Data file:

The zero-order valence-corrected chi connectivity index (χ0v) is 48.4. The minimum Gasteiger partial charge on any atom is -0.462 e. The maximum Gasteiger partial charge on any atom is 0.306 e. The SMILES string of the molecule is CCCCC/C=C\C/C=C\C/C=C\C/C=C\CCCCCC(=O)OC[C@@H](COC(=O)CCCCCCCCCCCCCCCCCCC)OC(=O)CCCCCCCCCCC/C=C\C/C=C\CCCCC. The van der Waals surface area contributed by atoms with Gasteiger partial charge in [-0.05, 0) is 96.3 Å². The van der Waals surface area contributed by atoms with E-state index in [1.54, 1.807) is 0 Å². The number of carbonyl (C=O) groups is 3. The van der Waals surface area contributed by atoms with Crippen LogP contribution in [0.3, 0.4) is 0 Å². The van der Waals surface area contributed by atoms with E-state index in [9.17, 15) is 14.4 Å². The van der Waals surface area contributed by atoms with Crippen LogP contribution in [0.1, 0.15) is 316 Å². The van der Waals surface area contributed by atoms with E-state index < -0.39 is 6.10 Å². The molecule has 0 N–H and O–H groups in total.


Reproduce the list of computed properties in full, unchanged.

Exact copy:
The zero-order valence-corrected chi connectivity index (χ0v) is 48.4. The minimum Gasteiger partial charge on any atom is -0.462 e. The maximum Gasteiger partial charge on any atom is 0.306 e. The SMILES string of the molecule is CCCCC/C=C\C/C=C\C/C=C\C/C=C\CCCCCC(=O)OC[C@@H](COC(=O)CCCCCCCCCCCCCCCCCCC)OC(=O)CCCCCCCCCCC/C=C\C/C=C\CCCCC. The van der Waals surface area contributed by atoms with Gasteiger partial charge in [-0.05, 0) is 96.3 Å². The van der Waals surface area contributed by atoms with E-state index in [1.54, 1.807) is 0 Å². The number of carbonyl (C=O) groups is 3. The van der Waals surface area contributed by atoms with Crippen LogP contribution in [0.3, 0.4) is 0 Å². The van der Waals surface area contributed by atoms with E-state index in [9.17, 15) is 14.4 Å². The van der Waals surface area contributed by atoms with Crippen LogP contribution in [0.1, 0.15) is 316 Å². The van der Waals surface area contributed by atoms with E-state index < -0.39 is 6.10 Å². The molecule has 0 N–H and O–H groups in total.